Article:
Pari Saikia, an independent investigative journalist from India’s North-Eastern state of Assam, recently bagged the prestigious the European Commission’s Lorenzo Natali Media Prize Award 2021 for her report on the plight of Rohingya brides sold to men in Kashmir.
The story was a part of fellowship by the Impulse Model Press Club, a section of the Impulse NGO Network (INGON), called Trans-border Human Trafficking Fellowship. INGON was found in 1993 by Hasina Kharbhih, to work on the issue of human trafficking, migration and exploitation. The core team led by Hasina forms a concept of methods and schemes; teaches and trains network partners — urges the expansion of the network with the goal of putting an end to human trafficking and all kinds of exploitation across the globe.
Saikia studied Fashion Journalism at SNDT Mumbai University as well as completed her postgraduate diploma in English Journalism from the Indian Institute of Mass Communication. She has five years of experience as a reporter and correspondent. She worked with the Pioneer Newspaper, and Energy Next magazine. She worked as a Business Correspondent at the Statesman and has also worked as a Principal Correspondent for Tehelka Magazine.
The Award-winning journalist’s field research as a reporter in remote areas of Assam and New Delhi propelled her to work on human trafficking. She’s also been reporting on the subject on various platforms. She had also conducted an investigation into the disappearance of children from remote areas in Assam for Tehelka Magazine in the year 2017.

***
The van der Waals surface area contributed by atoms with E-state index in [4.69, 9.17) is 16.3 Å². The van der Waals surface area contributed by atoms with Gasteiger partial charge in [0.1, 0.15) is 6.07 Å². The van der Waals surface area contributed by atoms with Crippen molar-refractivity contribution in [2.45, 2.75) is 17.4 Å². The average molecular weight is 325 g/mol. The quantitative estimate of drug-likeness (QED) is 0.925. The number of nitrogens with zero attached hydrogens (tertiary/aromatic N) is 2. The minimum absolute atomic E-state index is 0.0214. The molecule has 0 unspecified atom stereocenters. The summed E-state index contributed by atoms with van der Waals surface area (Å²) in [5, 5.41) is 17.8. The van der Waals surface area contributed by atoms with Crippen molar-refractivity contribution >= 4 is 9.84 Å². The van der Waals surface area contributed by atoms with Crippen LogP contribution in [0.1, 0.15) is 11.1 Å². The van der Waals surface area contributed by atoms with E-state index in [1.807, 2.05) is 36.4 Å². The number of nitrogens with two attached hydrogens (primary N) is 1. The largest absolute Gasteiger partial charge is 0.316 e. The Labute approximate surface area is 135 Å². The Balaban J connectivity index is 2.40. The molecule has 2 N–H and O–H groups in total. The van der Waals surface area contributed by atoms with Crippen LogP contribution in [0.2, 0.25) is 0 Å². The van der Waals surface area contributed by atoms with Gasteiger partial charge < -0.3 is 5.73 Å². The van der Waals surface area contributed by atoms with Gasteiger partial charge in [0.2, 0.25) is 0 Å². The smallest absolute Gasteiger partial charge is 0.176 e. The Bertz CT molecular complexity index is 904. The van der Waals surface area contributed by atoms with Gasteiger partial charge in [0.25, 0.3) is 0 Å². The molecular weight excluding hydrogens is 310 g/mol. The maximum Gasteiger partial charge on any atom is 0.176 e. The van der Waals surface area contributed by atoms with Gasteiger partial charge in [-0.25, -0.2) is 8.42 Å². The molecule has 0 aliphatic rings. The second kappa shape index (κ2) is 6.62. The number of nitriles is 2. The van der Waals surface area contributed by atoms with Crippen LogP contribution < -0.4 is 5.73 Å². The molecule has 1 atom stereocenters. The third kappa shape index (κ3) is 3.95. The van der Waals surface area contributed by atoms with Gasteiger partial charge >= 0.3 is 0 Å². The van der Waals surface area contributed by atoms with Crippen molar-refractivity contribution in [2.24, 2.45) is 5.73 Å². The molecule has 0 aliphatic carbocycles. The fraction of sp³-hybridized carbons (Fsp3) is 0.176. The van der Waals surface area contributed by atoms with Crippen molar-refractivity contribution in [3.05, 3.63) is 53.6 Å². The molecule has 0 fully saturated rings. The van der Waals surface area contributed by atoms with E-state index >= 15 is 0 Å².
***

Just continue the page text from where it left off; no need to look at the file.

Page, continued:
Pari Saikia tries to connect with her subjects in the hope of narrating their stories to the world, in the right manner. The investigative journalist shares details of her stories and subjects in an exclusive interview with Iman Usmani of Person Matters.
Reporting on subjects like human trafficking is not easy. What made you zero-in to this subject and why?
I come from Assam, a State which has a known history of human trafficking. My father was a police officer and during his days, he rescued more than 20 young girls at once who belonged to Bihar, Assam and other states and were sold as domestic servants in Delhi. He realised during the raid that the victims were not only from Assam but several other states — that’s when he decided to rescue victims across the nation.
He was keeping the girls in Assam Bhavan since he did not want anyone to take advantage of them and was being threatened by politicians and a number of officials. I went to meet these girls who were minors and they were able to speak to me. It was my first encounter with such victims and I was traumatized to see their condition; they had burn marks, candle wax and multiple scars on their bodies. It struck me to propose this topic in my career and I did.
Your story on Rohingya Brides is very complex but impactful. How difficult was it for you to navigate through the fieldwork in a militarized zone?
It started in 2018, I was hearing about these Rohingya women and that same year I got the Impulse Model Press Lab Cross Border Human trafficking Journalism Fellowship by Impulse NGO Network They were the backbone of my research. They provided me with legal help, training, everything. I thought it was going to be difficult but the people were very supportive. The initial part of the research was completed in 2020. It’s still under process.